One piece of totally inaccurate “common knowledge” that often gets mentioned on social media is that the 37th president of the United States, Richard M. Nixon, was the original Gerber Baby.
This is not true. Nixon was not the original Gerber baby.
For one, Nixon was born in 1913 and would have been about 15 years old when Dan Gerber, the owner of the Fremont Canning Company, launched a contest in the summer of 1928 to find the face of his new Gerber baby food campaign. Second, we have not been able to trace this claim back to any credible source. In fact, when we did attempt to track down the source of this rumor we ended up in an episode of the animated show “Futurama.”
In the episode “War is the H-Word” from Nov. 2000, Fry the delivery boy and Bender the robot enlist in the military to get discounts on gum. When a war is declared, the pair get deployed under the leadership of Zapp Brannigan, a military officer voiced by Billy West.
As their ship takes off, Brannigan tells the new recruits:
Men, you’re lucky men. Soon you’re all be fighting for your planet. Many of you will be dying for your planet. A few of you will be forced through a fine-meshed screen for your planet. They will be the luckiest of all … Now to present the logistics of our mission, the commander-in-chief, please welcome the original Gerber baby, Earth president Richard M. Nixon.
“War is the H-Word” is available via Hulu. An unofficial copy of this scene can be glimpsed below:
While we’re not entirely certain that this claim originated with “Futurama,” this episode from 2000 is the earliest example we’ve been able to find.
The claim that Nixon was the original Gerber baby can also be dismissed since the identity of this advertising icon is already known. According to the Gerber Products Company, the original logo was based on a drawing of Ann Turner Cook that was done by her neighbor Dorothy Hope Smith.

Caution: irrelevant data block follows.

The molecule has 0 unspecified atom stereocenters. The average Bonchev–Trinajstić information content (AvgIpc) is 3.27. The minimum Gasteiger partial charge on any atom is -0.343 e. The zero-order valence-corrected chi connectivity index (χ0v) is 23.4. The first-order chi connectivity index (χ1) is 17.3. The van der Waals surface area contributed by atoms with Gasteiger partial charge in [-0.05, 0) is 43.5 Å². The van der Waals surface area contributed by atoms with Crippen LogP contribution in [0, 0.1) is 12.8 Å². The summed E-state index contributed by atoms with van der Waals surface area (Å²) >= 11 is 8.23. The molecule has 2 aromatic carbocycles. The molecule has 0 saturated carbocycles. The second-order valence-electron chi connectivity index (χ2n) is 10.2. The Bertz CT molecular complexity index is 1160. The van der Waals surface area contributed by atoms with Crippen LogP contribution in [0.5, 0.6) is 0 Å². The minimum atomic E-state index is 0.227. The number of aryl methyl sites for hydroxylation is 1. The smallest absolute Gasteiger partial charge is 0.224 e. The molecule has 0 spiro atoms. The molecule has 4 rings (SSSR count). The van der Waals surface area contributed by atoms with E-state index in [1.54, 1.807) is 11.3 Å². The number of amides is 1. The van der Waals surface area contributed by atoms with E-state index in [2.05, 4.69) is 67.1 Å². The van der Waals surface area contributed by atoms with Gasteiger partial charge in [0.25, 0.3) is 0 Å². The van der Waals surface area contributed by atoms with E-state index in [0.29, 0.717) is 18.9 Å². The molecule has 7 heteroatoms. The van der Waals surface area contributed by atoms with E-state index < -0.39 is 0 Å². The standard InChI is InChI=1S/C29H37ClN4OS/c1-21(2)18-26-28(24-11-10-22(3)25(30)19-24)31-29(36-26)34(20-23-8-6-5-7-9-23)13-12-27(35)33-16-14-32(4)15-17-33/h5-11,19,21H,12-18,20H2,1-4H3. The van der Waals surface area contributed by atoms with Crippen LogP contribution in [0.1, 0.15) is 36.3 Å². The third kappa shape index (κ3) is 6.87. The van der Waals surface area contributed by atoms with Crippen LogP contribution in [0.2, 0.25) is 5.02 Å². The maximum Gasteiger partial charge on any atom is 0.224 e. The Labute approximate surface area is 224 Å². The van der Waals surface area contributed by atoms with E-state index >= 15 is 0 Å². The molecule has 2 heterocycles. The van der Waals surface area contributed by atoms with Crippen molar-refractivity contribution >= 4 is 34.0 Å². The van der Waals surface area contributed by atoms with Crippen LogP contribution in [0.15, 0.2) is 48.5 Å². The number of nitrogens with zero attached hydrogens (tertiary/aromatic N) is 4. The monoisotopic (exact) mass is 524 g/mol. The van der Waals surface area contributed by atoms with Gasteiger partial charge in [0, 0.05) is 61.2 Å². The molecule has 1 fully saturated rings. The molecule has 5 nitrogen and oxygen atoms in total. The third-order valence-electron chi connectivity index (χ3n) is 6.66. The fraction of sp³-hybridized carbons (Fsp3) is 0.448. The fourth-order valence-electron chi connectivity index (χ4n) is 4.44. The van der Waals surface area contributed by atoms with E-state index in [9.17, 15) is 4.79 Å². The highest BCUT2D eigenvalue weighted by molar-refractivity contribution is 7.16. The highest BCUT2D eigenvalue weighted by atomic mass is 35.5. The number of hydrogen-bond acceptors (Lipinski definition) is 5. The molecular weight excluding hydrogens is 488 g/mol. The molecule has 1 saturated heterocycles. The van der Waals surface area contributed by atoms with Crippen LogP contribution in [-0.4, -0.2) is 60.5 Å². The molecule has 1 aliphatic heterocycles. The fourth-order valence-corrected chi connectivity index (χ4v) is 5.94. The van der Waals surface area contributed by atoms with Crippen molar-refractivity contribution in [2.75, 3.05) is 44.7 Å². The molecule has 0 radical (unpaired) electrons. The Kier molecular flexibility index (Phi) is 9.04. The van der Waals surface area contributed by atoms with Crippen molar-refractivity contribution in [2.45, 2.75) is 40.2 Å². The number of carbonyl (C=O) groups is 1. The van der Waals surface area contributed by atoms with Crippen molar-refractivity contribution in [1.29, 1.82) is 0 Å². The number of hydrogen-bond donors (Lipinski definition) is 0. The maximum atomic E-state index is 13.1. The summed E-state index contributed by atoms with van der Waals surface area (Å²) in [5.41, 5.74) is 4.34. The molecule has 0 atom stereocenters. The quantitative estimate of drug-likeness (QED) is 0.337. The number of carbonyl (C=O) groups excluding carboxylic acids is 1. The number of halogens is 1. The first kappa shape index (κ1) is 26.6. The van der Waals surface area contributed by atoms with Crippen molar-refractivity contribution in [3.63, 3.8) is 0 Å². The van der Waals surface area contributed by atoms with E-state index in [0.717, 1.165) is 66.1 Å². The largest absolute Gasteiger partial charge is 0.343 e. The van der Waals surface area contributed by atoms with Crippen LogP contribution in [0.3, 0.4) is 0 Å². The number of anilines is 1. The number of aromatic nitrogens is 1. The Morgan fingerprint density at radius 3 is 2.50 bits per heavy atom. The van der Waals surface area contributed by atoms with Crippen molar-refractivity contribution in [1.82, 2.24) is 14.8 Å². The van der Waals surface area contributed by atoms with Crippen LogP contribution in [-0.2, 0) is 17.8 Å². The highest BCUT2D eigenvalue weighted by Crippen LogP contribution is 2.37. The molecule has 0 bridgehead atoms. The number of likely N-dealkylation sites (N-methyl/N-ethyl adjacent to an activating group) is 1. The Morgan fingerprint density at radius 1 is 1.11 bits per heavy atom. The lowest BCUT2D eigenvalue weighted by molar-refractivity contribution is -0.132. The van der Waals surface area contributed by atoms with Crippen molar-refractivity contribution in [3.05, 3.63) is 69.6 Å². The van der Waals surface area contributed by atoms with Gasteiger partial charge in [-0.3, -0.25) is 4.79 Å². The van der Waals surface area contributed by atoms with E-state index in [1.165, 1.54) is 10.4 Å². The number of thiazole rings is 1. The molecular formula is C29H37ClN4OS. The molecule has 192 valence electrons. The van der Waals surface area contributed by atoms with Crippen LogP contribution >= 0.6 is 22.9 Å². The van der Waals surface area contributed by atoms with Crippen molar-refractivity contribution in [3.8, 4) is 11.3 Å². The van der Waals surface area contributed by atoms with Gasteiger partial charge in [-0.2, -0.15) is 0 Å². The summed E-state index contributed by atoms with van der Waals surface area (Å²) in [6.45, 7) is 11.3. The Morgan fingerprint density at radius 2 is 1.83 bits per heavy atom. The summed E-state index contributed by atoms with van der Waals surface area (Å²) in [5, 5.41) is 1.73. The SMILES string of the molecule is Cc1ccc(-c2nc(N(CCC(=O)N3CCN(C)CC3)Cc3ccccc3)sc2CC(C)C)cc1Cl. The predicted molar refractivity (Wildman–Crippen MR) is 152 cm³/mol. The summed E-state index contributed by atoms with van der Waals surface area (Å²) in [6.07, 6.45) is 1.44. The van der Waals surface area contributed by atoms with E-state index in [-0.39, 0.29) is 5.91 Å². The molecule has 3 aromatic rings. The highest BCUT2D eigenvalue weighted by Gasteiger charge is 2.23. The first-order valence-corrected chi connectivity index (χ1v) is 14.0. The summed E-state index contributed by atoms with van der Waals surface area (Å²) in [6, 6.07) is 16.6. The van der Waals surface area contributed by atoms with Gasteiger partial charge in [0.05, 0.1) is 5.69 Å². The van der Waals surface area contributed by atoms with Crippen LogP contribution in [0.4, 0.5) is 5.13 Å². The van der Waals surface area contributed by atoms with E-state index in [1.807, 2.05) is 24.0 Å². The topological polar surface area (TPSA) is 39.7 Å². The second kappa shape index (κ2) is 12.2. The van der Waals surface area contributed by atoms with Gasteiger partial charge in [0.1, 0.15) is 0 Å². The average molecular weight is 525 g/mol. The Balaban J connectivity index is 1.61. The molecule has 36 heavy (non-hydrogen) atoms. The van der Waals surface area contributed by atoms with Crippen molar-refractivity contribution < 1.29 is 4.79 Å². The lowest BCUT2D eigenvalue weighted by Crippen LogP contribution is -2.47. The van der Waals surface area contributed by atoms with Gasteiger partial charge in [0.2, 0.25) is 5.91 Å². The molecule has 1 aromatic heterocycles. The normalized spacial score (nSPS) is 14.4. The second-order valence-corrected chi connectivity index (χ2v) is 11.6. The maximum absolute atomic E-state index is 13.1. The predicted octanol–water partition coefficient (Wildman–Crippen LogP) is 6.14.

Gerber writes on its website:
In 1928, Gerber held a contest to find a face to represent a baby food advertising campaign. Artist Dorothy Hope Smith entered her simple charcoal sketch of a tousle-haired, bright-eyed cherub of a baby with endearing pursed lips. In her entry, Smith noted that she would finish the sketch if she won. Her drawing competed with elaborate oil paintings, but the judges fell in love with the baby face Smith drew, and when they chose it as the winner, they insisted that the simple illustration remain a sketch. The image of this happy, healthy baby was soon to become the face that launched a brand, a face recognized and loved across the globe.
Indeed, the illustration became so popular that Gerber adopted it as its official trademark in 1931. Since then, the Gerber Baby has appeared on all Gerber packaging and in every Gerber advertisement. The identity of the baby, however, was kept secret for 40 years, until 1978.
Who is the Gerber Baby?
In a poll taken across the United States, people speculated as to the identity of the Gerber Baby. Guesses ranged from movie stars Humphrey Bogart and Elizabeth Taylor to Senator Bob Dole. Over the years there have been rumors of the actress Jane Seymour being the Gerber Baby. But mystery novelist and retired English teacher Ann Turner Cook knew the correct answer: She is the Gerber Baby.
People have been speculating about the identity of the original Gerber baby for years. We took a deeper look into the rumor that actor Humphrey Bogart made his public debut on a baby food package here.